The short course at Claiborne could not prepare men with little previous experience for full and accurate participation in either the construction or operation of pipeline systems. All theaters complained of dirty pipe joints, loose couplings, and debris inside the pipes. The lack of large bodies of water at Claiborne limited exercises in river crossings and the laying of submarine lines—both important operations overseas. Until 1944 there was not enough practical work in the erection of tanks. Although safety precautions and practices were stressed at the center, the training at Claiborne was done with water, not 100-octane gasoline. Consequently, many of the men overseas continued to act as if they were still operating with water, with little realization of the extreme hazards. Beginning in early January 1944, one officer and fifteen men from each company were required to attend a ten-day course at the firefighting school at Camp Pontchartrain, Louisiana. Conservation of bolts, nuts, and gaskets and the care of tools and equipment were well covered in the short time available. Discipline in the field was another matter. By 1944 there was general agreement that pipeline training could stand considerable improvement—but only at the expense of increasing the training time.
No theater had enough pipeline troops for optimum construction or operation. Because of the initial procrastination in training these companies, theater commanders had to accomplish pipeline work with engineer troops that had not been trained for the job. Engineer general service regiments, engineer dump truck companies, and quartermaster truck companies were continuously pressed into service, as well as native and prisoner labor. Construction delays, frequent repairs, and wasted fuel resulted.
The most serious deficiency proved to be the inability of the units to construct lines at the maximum rate of advance of the mobile forces that depended upon them. In the
CBI, pipeline troops experienced no difficulty in keeping up with the slow pace of military operations, but in the European theater it was another matter. Many of the units employed were not seasoned pipeline companies. The port of Cherbourg, through which most of the vital oil was to be piped inland, was not secured as soon as planned. The supply of pipe and other construction materials was not well coordinated. Communication between constructing and operating elements was poor. Frequent breaks in the lines occasioned delays. But the main factor which caused the construction of the pipelines to appear to lag behind was the phenomenal speed of the advancing Allied forces after the Normandy breakout. These pipeline units laid pipe at the rate of thirty or thirty-five miles a week but still could not keep up. Gasoline, food and ammunition competed for available transportation as the pursuit gradually slowed.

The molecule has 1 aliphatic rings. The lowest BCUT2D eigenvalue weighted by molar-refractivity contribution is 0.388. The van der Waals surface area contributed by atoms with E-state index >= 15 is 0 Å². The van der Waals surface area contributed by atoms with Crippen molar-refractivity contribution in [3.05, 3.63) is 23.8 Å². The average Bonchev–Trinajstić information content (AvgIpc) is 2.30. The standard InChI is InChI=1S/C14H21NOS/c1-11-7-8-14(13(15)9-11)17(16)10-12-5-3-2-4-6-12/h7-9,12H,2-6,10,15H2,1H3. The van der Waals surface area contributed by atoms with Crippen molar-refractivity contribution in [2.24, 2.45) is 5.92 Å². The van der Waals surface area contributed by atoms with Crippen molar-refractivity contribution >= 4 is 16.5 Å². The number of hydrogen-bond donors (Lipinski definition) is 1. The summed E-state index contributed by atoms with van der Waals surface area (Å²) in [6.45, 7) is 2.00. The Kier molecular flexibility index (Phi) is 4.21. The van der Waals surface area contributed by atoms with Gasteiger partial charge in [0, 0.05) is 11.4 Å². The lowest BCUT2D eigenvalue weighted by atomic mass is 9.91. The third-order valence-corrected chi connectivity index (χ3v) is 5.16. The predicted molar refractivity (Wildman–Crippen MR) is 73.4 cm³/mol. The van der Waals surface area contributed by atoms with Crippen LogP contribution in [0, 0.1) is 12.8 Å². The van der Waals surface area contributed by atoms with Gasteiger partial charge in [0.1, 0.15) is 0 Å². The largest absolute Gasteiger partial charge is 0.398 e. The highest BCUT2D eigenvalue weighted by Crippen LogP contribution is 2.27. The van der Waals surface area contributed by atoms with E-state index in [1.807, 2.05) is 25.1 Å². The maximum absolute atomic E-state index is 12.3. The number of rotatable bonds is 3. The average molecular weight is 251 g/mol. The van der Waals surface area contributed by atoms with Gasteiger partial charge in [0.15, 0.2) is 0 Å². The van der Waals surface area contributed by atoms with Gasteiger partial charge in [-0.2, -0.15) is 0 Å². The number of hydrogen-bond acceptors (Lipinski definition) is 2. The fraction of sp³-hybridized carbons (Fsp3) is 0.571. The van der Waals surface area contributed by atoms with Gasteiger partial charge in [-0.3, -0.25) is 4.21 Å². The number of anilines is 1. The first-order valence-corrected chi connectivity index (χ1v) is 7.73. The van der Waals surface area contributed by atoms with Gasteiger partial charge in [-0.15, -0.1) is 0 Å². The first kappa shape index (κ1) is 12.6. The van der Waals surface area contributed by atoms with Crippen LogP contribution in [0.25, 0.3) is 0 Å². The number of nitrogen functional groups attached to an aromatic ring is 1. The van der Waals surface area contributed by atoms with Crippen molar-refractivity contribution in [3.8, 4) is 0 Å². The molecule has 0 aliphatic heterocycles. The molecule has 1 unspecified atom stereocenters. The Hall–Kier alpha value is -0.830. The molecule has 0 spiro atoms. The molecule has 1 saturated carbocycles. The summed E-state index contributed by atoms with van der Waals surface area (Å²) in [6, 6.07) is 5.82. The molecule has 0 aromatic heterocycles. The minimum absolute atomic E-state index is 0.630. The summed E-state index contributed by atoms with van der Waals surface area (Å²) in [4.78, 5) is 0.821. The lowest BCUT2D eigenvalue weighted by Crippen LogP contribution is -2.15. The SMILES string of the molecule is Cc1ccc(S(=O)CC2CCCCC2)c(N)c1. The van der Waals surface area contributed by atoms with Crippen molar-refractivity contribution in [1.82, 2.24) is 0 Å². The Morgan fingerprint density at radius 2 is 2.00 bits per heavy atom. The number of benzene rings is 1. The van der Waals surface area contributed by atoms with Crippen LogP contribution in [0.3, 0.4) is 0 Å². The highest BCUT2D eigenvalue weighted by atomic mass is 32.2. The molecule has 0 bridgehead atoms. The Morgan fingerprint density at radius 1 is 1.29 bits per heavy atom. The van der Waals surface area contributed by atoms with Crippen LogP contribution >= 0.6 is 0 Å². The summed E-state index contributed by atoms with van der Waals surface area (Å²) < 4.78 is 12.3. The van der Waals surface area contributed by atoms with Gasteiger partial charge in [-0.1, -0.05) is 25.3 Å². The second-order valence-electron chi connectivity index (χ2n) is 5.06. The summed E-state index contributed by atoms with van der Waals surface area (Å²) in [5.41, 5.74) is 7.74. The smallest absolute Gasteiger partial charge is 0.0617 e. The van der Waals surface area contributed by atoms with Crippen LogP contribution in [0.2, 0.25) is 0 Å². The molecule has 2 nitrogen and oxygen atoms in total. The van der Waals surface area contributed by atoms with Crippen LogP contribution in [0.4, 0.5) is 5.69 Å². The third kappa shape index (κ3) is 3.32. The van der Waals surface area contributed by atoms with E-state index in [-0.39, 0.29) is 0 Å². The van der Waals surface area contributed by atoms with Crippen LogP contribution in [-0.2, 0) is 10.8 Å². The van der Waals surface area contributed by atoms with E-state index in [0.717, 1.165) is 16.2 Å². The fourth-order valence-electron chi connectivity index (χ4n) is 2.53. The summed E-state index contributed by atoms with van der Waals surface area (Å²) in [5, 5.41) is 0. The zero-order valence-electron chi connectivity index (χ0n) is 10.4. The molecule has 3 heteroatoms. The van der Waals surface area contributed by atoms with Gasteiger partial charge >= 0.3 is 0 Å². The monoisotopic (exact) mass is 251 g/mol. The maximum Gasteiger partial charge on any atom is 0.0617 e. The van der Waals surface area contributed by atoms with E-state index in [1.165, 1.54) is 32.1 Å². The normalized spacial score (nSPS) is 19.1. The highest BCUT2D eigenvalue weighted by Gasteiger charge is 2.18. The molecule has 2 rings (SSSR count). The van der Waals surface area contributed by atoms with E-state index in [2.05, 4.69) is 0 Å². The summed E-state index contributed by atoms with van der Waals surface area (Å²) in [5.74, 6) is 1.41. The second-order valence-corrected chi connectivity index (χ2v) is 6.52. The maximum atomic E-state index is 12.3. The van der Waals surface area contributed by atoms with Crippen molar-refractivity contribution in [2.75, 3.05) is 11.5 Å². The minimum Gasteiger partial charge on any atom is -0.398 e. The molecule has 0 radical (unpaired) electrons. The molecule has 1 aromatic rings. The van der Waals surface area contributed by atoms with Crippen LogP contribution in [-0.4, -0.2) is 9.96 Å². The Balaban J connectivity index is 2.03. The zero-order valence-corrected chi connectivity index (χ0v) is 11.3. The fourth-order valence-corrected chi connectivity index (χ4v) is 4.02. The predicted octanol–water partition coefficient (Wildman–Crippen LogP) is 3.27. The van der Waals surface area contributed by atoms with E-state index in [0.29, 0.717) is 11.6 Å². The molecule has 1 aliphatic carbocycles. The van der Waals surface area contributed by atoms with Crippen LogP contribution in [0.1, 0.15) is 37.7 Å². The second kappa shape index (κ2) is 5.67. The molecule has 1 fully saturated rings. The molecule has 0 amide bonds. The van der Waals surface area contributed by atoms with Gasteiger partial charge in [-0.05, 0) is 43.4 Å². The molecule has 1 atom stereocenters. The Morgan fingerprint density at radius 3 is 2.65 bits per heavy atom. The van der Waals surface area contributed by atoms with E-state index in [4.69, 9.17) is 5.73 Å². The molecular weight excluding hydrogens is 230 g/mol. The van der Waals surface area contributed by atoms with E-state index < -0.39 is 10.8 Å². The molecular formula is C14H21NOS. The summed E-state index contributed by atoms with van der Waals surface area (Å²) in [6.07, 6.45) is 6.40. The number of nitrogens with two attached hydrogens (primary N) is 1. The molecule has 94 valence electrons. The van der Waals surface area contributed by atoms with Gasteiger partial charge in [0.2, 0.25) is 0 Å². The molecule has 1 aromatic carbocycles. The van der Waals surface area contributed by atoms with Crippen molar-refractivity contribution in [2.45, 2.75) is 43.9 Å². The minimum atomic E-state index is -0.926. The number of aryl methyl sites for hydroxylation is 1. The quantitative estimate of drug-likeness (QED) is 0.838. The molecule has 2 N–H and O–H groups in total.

Although the pipeline units failed to keep pace with Lt. Gen. George S. Patton, Jr., in his spectacular dash across France, this was no measure of their usefulness in modern warfare. These companies provided critical fuels to strategic points in every theater,
supporting well the striking power of the new mobile Army. During the course of the war, they laid over 3,000 miles of pipeline in each of three theaters, European, Mediterranean, and CBI, and lesser amounts in the Pacific. They performed particularly well in the rugged terrain of Italy as attested by the Chief Engineer of the Mediterranean theater who considered them among the best special engineer troops he had ever seen.44